How real-time deepfakes trick your brain to think that you are somebody else

By Peter Griffiths

A big part of your self perception and identity is related to our face. As we can’t see our own face directly — we observe it’s reflection in a mirror. Nowadays a ‘selfie-camera’ often acts as a mirror replacement that everybody carries in the pocket.

People are fascinates by mirrors and reflections since a long time. In ancient Rome Seneca writes about mirrors:

Mirrors were invented in order that man may know himself, destined to attain many benefits from this: first, knowledge of himself; next, in certain directions, wisdom. The handsome man, to avoid infamy. The homely man, to understand that what he lacks in physical appearance must be compensated for by virtue. […] This is why nature has given us the opportunity od seeing ourselves. A clear fountain or a polished stone returns to each man his image.

Source: Seneca — Naturales Quaestiones; translated by Thomas H. Corcora

The question is: What if the reflection you see is not actually a reflection?

With the ubiquitous use of smartphones as mirror replacement you can’t be so sure anymore.

While there are Snapchat filters to give you bunny ears or even a crude snapchat faceswap — this might make you laugh but is far from being realistic enough to trick you brain. Your brain immediately knows that the image is manipulated.

Not so with deepfakes. Realtime deepfakes change your face so realistically that your brains actually believes it really is you. Nuances like eye movements and facial muscle movement are consistent and do fool your brain.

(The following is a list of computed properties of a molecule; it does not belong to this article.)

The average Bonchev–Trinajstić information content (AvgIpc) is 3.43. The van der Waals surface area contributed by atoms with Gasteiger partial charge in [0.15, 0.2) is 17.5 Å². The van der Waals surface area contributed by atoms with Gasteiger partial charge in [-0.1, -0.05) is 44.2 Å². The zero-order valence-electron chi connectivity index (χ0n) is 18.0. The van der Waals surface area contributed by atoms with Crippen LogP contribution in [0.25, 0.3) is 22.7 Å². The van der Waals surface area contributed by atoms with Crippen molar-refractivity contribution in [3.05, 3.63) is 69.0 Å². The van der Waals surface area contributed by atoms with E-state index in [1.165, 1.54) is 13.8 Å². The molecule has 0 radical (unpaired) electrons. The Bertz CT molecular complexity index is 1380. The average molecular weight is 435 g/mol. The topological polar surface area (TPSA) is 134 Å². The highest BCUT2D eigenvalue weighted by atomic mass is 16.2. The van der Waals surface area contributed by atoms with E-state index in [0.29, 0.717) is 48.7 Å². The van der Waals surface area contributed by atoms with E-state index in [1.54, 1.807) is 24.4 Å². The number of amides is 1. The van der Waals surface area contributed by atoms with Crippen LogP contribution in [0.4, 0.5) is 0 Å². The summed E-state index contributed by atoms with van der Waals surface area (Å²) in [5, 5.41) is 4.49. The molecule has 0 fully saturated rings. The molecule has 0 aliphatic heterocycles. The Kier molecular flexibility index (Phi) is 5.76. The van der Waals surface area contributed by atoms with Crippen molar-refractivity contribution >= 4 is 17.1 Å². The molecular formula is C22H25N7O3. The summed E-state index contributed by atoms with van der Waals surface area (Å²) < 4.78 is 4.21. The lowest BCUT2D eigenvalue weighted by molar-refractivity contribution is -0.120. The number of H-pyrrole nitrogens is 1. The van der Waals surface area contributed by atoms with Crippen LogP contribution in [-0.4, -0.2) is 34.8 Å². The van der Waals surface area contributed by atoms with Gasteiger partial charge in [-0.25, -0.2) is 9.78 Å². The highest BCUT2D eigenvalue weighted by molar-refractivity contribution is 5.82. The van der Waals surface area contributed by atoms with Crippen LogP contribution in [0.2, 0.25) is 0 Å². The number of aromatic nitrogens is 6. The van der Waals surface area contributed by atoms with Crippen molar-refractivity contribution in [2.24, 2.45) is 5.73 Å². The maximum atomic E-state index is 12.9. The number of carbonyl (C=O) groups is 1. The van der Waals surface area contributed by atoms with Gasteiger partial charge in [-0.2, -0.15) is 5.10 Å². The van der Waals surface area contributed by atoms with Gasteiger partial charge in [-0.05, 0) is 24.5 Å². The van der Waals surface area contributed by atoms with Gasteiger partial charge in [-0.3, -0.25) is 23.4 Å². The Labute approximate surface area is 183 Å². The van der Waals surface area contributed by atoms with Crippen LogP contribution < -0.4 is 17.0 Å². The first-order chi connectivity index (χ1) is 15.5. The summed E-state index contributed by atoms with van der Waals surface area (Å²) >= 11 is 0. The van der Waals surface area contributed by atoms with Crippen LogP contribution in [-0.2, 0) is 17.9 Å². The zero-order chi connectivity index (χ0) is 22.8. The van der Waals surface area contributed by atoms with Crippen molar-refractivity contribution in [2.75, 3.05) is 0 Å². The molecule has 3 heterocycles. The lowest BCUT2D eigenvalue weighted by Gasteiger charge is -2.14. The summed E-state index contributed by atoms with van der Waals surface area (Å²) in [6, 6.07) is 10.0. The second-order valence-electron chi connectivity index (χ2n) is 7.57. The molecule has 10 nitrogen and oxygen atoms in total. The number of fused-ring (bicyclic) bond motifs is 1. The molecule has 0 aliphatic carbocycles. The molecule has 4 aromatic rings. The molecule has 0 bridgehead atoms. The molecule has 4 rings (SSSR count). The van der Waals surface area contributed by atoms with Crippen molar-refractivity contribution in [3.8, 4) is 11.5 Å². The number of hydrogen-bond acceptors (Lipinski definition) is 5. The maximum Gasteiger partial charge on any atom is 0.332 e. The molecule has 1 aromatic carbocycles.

Your brain puts a lot of trust in the visual system and can get easily fooled with convincing images — even if you know they are not real. That is why optical illusions work even if you know they are an illusion.

This phenomenon has been exploited using real mirrors for treatment of phantom pain in amputees for example. Fooling your brain in seeing a limb that is not actual there can help with the therapy. (Ref: Mirror Therapy for Phantom Limb Pain, US National Library of Medicine)

With realtime AI-generated images this can be put to whole new levels. As you have full control about what you see in the ‘mirror’. is a system that creates realtime deepfakes using your computer’s webcam. You can select from a range of target faces that change in realtime. Typically deepfakes takes hours to compute — so to make deepfakes in realtime the system starts an AI-cluster for each individual use. It costs $5 for a 15 minute session.